Picking Up The Pieces!

MontenegroCBRE’s latest report indicated that slowing job growth and the negative impact of new supply were the main drivers behind Dubai Q1 residential rents and sale prices dropping on average by 2%. This comes on the back of a 4% slump in the previous quarter. The consultancy estimated that 15k residential units could be completed this year, with Dubailand, Dubai Silicon Oasis and Jumeirah Village the top locations.

A shortage in prime office space has seen a 20% Q1 hike in certain locations, such as DIFC, compared to 2015, but the falling vacancy rates are not apparent in other areas. The JLL Global Office Index indicated that Dubai maintained its position as MENA’s top performer in this sector.

Emaar Properties has awarded Arabian Construction Company the contract to build Boulevard Point. The luxury 63-storey tower, comprising 297 apartments, will be the ACC’s third project in Downtown.

Choice Hotels International has signed an agreement with Equinox Group and Al Tayyar Travel Group to develop its three mid-scale brands – Clarion, Comfort and Quality – into the UAE and Saudi Arabia. It is expected that 25 hotels, with 8k rooms, will be built over the next five years.

Lemon Tree Hotels has also announced that it will introduce at least 8 properties, in the 3 / 4 star brackets, over the next three years. The Indian chain has signed an agreement with the Australian real estate company, Raine and Horne.

The Wyndham Hotels Group is another interested party looking to expand operations in the UAE and is in negotiations with potential investors. The US-based operator is one of the largest in the world, with several well-known brands that could gain traction including Dolce Hotels & Resorts, Days Inn, Howard Johnson and budget chain, Super 8.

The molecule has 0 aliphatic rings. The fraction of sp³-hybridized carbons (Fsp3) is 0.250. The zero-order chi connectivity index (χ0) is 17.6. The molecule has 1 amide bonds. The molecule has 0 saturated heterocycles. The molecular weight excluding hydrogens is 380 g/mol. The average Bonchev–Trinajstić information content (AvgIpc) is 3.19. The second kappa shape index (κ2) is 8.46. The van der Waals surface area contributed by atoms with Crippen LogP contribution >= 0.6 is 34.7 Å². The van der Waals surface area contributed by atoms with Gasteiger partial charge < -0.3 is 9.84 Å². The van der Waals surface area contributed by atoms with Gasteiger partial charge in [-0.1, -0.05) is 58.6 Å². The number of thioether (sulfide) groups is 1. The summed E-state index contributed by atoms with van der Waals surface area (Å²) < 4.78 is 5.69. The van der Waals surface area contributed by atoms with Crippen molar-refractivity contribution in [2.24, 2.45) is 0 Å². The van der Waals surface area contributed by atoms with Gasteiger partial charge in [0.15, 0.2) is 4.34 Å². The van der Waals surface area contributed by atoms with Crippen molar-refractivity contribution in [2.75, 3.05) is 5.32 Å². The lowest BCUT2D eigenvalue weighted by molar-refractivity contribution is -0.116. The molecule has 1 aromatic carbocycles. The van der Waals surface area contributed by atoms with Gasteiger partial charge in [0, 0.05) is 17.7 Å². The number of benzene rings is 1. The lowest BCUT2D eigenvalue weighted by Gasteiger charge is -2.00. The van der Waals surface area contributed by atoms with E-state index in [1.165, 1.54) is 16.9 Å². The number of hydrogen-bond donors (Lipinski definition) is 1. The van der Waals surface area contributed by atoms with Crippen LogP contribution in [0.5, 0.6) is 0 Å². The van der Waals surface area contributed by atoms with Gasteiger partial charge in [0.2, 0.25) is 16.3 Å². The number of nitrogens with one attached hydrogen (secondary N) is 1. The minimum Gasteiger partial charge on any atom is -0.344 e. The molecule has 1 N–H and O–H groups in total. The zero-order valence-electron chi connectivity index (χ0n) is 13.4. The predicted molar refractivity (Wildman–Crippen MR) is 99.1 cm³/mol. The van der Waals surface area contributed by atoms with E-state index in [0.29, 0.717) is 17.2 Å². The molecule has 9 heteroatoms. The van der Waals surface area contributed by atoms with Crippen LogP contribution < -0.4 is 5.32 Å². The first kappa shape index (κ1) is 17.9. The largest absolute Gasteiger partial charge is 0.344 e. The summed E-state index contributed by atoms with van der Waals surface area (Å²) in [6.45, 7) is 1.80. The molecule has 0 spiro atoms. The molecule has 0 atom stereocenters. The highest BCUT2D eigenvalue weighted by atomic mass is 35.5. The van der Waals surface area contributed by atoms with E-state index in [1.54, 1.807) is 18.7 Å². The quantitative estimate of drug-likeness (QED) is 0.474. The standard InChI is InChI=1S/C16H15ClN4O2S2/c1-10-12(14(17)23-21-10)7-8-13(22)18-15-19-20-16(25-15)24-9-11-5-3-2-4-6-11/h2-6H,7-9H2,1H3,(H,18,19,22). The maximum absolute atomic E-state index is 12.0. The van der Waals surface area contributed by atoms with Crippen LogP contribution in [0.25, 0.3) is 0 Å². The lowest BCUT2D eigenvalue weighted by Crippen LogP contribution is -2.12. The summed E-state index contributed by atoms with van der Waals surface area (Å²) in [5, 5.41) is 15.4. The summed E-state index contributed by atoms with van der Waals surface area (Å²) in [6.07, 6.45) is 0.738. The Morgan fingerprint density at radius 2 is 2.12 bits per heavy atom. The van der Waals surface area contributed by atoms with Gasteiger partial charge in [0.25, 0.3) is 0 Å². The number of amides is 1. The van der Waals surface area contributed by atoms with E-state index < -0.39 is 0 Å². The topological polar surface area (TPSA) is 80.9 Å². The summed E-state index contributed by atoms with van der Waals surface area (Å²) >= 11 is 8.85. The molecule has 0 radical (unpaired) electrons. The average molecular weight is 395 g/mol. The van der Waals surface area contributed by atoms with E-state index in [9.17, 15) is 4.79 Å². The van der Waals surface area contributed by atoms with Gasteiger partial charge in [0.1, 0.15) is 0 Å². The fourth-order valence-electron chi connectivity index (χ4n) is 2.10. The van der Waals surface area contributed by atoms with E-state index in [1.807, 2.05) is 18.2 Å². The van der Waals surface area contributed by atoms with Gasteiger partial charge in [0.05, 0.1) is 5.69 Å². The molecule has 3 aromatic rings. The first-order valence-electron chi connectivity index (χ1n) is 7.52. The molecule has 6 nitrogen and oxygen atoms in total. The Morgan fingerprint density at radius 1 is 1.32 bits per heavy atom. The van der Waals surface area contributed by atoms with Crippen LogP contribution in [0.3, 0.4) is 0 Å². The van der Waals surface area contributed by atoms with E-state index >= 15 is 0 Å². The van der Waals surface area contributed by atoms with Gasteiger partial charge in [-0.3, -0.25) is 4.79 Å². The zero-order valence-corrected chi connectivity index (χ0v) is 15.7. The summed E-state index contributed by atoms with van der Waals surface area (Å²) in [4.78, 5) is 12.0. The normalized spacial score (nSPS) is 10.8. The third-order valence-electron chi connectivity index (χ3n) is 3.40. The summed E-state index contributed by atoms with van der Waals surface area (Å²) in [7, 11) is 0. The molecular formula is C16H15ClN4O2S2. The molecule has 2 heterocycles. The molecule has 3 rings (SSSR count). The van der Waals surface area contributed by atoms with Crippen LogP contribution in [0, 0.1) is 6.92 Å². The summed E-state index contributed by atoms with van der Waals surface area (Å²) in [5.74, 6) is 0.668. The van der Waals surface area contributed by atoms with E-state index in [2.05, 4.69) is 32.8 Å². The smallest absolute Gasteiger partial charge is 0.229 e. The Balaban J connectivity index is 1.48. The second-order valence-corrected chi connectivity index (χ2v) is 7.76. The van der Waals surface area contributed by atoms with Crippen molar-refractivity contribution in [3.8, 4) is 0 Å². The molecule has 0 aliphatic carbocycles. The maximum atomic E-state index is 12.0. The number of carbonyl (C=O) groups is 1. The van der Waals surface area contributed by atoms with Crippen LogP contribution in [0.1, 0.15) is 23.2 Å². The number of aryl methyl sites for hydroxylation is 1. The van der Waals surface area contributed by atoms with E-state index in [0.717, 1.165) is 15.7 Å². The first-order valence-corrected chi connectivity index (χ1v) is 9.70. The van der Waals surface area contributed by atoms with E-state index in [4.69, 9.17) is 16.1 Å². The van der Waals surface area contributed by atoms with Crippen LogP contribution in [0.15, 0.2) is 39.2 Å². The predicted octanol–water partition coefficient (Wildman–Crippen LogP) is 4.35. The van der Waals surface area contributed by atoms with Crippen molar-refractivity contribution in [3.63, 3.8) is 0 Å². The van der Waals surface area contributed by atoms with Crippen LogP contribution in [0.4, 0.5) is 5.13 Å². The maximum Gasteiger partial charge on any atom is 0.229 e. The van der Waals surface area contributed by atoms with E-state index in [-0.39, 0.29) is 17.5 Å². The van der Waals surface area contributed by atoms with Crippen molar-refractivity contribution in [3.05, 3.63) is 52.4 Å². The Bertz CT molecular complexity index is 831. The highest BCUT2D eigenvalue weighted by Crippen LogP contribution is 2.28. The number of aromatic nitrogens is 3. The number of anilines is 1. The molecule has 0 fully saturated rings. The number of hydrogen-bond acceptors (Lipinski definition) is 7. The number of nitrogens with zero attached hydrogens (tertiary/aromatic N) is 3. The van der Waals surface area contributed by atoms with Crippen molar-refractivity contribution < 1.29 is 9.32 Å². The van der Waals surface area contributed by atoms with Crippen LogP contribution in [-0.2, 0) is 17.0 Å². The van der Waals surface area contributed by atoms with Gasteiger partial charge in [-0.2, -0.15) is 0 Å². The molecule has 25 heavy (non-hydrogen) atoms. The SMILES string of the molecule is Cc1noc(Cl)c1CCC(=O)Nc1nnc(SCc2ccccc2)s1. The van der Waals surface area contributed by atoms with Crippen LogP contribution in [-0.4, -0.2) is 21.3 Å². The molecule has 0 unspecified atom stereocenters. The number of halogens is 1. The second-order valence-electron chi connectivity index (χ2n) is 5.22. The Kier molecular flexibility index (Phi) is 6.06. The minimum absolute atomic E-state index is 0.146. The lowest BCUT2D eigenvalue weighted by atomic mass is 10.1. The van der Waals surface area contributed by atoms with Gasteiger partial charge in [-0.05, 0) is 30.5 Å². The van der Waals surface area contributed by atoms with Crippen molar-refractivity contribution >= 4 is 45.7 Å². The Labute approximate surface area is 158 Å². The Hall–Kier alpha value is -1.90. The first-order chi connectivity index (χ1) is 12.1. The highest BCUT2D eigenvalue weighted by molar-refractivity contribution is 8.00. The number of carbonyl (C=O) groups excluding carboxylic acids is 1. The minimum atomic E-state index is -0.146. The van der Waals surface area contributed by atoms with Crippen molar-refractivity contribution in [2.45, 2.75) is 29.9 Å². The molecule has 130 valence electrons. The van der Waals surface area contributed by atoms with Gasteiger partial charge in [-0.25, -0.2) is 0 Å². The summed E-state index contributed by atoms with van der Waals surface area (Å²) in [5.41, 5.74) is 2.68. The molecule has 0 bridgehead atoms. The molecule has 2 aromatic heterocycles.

Dubai (with 361k sq mt) has been ranked, along with Abu Dhabi, as 17th in CBRE’s Global Shopping Centre Development report, with a total of 627k sq mt of total retail space under construction. Dubai still rates a worldwide 2nd for international brand presence. Within the next two years, two malls, Palm Mall in Dubai (111k sq mt) and The Point (48k sq mt), are expected to open.

It is reported that both Emirates NBD and CBD are in the market to raise finance; the former may be looking at refinancing a 2013 US$ 800 million facility and the latter a US$ 450 million loan due to mature this December. This could be a move to source funds before rates start moving upwards and comes after liquidity tightens, in the wake of falling oil prices.

In the same vein, S&P anticipate that Gulf banks will see a marked weakening in growth for the next 18 months, as assets increased much slower last year – Islamic banks fell from 12.3% to 7.0% whilst conventional banks slipped from 9.6% to 5.7%. The agency sees asset growth this year for both banking sectors at 5.0% but it also estimated oil prices would reach US$ 50 in 2018 (today’s price is almost there at US$ 46.70).

The Somaliland government and DP World have agreed to invest US$ 442 million, over time, in the Port of Berbera. The aim of the investment and management arrangement is to make the facility a ‘regional and logistic hub.’

Following last November’s decree, the emirate’s first PPP – public private partnership – has been announced, involving the government and a special purpose company established by Prince Khaled Bin Alwaleed bin Talal’s KBW Investments and the Indian transport firm ITNL. A 30-year concession has been granted for the building of one of the world’s largest automated car parks, to be located adjacent to the Dubai Courts. The total project includes a new Supreme Court building, 3k sq mt of retail area and 18.6k sq mt of office space.

Under new regulations, it is now easier for private homeowners to rent out their residences on short-term lets. If a proper holiday home licence is not obtained from the Dubai tourism authorities (DTCM), then owners could face penalties of between US$ 54 and US$ 5.4k. Repeat offenders could be fined up to US$ 27k. Furthermore, tenants can obtain a ‘no objection’ letter from their landlord and, if they meet the all the other requirements, they too can lease out their accommodation.